The thing about originality

I was just scrolling through my Reader on WordPress when I spotted this blog post, about a book called THE DREAM KEEPER, which involves a creature called a shifter.

In case you haven’t heard, my WIP is tentatively called DREAMKEEPER, and features a race of people called shifters. 

There was a time when this coincidence would have royally freaked me out. What if my idea really isn’t original after all? What if people confuse the two books? What if–

You get the picture. 

I’m pretty sure that book doesn’t have one of these either… but that may have more to do with the fact that I can’t really draw.

These days, though, I just chuckle and take a closer look. Beyond the surface details, Mikey Brooks’ THE DREAM KEEPER has nothing to do with my story. One is a modern MG, the other is a NA that takes place in a pseudo-Edwardian war zone. They both spend a significant time dealing with dreams, but for completely different reasons, and with completely different rules attached. Though both may have some similar themes (like trusting your enemies), they’re entirely different interpretations on those themes.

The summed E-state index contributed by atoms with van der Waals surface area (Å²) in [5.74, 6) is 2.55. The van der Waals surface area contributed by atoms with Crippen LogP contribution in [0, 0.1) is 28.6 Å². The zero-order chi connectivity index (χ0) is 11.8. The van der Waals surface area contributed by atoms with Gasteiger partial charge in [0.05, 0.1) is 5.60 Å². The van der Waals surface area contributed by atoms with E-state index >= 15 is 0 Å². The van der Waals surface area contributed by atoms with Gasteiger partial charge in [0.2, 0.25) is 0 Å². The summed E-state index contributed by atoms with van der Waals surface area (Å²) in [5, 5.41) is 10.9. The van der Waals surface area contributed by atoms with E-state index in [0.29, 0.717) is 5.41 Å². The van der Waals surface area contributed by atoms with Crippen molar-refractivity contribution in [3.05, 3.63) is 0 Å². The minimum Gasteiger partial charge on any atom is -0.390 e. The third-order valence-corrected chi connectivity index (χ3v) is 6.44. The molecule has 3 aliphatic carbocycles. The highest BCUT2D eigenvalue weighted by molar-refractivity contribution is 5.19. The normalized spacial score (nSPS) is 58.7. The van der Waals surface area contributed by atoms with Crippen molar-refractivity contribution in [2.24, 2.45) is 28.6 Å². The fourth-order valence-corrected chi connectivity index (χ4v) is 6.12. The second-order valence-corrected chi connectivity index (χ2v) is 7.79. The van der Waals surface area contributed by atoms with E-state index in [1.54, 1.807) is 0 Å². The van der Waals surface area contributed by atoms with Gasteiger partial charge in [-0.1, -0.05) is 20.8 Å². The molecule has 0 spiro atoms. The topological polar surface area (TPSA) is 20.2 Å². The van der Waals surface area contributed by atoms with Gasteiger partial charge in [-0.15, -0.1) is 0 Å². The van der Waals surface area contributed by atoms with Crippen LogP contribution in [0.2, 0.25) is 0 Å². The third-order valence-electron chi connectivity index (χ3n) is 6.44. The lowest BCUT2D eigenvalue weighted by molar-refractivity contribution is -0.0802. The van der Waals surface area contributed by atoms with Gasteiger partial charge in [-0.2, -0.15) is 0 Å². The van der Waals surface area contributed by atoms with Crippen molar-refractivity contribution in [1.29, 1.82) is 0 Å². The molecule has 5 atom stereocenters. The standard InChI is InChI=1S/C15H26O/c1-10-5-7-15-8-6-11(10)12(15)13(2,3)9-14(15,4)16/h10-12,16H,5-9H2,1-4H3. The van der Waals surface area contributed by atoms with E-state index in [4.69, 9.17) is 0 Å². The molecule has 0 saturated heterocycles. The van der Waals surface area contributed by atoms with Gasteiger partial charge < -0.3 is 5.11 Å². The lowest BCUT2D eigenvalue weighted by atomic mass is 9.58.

I once took a writing class in college where three of us wrote stories to turn in on the same week, and completely independently we all came up with a story that revolved around a god masquerading as an elderly homeless man (okay, so in one story he was the patron deity of the homeless, but he still looked like one). But aside from sharing that detail (and a few other details that naturally accompany such subject matter) we all had overwhelmingly different stories. One was a reflection of Zen Buddhism, one was an epic adventure, one was more of a Hans Christian Andersen-style fairy tale.

And that’s the beauty of creativity.

 It’s said that there is no true originality– everything is just a rehash of something else. As Mark Twain said, “What a good thing Adam had–when he said a good thing, he knew nobody had said it before.”

But just because a subject has been tackled before doesn’t make it off limits. Nobody has every tackled that subject quite the way you will. And the more you study the works of others, the more you can learn which ways a thing has already been done, and which directions they haven’t yet thought to twist it. 


4 thoughts on “The thing about originality

  1. What a great way to explain this Jennifer. I’ve talked about this in the context of innovation too, which is the area I’m working in for an environmental engineering and consulting company. Thanks for more inspiration. (I also +1’d your post.)


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